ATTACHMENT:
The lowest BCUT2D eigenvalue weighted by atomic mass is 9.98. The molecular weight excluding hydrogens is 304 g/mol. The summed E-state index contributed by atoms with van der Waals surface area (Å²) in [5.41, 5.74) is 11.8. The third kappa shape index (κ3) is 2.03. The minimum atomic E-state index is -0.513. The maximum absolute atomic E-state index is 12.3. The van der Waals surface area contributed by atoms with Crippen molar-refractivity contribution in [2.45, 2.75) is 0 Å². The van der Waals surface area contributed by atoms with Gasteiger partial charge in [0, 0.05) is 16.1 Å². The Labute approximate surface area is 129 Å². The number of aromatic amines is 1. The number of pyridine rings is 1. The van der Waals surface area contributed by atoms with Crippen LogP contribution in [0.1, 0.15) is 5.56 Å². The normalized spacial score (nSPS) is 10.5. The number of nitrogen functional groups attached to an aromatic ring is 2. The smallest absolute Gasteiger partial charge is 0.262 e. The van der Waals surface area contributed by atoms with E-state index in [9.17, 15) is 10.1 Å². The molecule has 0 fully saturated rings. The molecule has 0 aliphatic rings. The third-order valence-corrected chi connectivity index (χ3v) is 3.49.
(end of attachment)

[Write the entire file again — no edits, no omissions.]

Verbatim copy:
The lowest BCUT2D eigenvalue weighted by atomic mass is 9.98. The molecular weight excluding hydrogens is 304 g/mol. The summed E-state index contributed by atoms with van der Waals surface area (Å²) in [5.41, 5.74) is 11.8. The third kappa shape index (κ3) is 2.03. The minimum atomic E-state index is -0.513. The maximum absolute atomic E-state index is 12.3. The van der Waals surface area contributed by atoms with Crippen molar-refractivity contribution in [2.45, 2.75) is 0 Å². The van der Waals surface area contributed by atoms with Gasteiger partial charge in [0, 0.05) is 16.1 Å². The Labute approximate surface area is 129 Å². The number of aromatic amines is 1. The number of pyridine rings is 1. The van der Waals surface area contributed by atoms with Crippen LogP contribution in [0.1, 0.15) is 5.56 Å². The normalized spacial score (nSPS) is 10.5. The number of nitrogen functional groups attached to an aromatic ring is 2. The smallest absolute Gasteiger partial charge is 0.262 e. The van der Waals surface area contributed by atoms with E-state index in [9.17, 15) is 10.1 Å². The molecule has 0 fully saturated rings. The molecule has 0 aliphatic rings. The third-order valence-corrected chi connectivity index (χ3v) is 3.49.